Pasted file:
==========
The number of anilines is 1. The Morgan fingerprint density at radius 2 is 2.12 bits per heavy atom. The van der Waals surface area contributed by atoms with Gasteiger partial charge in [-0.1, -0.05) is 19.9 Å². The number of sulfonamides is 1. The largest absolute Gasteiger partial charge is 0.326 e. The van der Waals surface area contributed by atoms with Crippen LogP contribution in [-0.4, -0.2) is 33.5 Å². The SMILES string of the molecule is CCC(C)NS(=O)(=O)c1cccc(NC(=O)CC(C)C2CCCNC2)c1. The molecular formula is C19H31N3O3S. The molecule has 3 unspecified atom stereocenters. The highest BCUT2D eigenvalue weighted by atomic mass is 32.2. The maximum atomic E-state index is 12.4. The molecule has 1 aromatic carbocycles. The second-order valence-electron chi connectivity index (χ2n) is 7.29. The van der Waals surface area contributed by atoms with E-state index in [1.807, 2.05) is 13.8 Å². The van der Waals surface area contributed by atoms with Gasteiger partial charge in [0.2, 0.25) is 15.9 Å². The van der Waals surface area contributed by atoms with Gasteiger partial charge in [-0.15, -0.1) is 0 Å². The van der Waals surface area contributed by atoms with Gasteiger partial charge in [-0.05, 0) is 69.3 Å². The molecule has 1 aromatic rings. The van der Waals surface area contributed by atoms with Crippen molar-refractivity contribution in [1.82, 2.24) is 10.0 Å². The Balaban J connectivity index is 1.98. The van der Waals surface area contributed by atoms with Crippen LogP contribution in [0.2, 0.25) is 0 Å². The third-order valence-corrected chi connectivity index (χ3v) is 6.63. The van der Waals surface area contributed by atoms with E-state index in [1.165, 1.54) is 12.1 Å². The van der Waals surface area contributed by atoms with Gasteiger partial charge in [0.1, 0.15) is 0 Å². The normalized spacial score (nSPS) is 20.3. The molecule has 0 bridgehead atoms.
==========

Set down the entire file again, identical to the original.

The number of anilines is 1. The Morgan fingerprint density at radius 2 is 2.12 bits per heavy atom. The van der Waals surface area contributed by atoms with Gasteiger partial charge in [-0.1, -0.05) is 19.9 Å². The number of sulfonamides is 1. The largest absolute Gasteiger partial charge is 0.326 e. The van der Waals surface area contributed by atoms with Crippen LogP contribution in [-0.4, -0.2) is 33.5 Å². The SMILES string of the molecule is CCC(C)NS(=O)(=O)c1cccc(NC(=O)CC(C)C2CCCNC2)c1. The molecular formula is C19H31N3O3S. The molecule has 3 unspecified atom stereocenters. The highest BCUT2D eigenvalue weighted by atomic mass is 32.2. The maximum atomic E-state index is 12.4. The molecule has 1 aromatic carbocycles. The second-order valence-electron chi connectivity index (χ2n) is 7.29. The van der Waals surface area contributed by atoms with E-state index in [1.807, 2.05) is 13.8 Å². The van der Waals surface area contributed by atoms with Gasteiger partial charge in [0.2, 0.25) is 15.9 Å². The van der Waals surface area contributed by atoms with Gasteiger partial charge in [-0.15, -0.1) is 0 Å². The van der Waals surface area contributed by atoms with Gasteiger partial charge in [-0.05, 0) is 69.3 Å². The molecule has 1 aromatic rings. The van der Waals surface area contributed by atoms with Crippen molar-refractivity contribution in [1.82, 2.24) is 10.0 Å². The Balaban J connectivity index is 1.98. The van der Waals surface area contributed by atoms with Crippen LogP contribution in [0.2, 0.25) is 0 Å². The third-order valence-corrected chi connectivity index (χ3v) is 6.63. The van der Waals surface area contributed by atoms with E-state index in [1.165, 1.54) is 12.1 Å². The van der Waals surface area contributed by atoms with Gasteiger partial charge in [0.1, 0.15) is 0 Å². The normalized spacial score (nSPS) is 20.3. The molecule has 0 bridgehead atoms.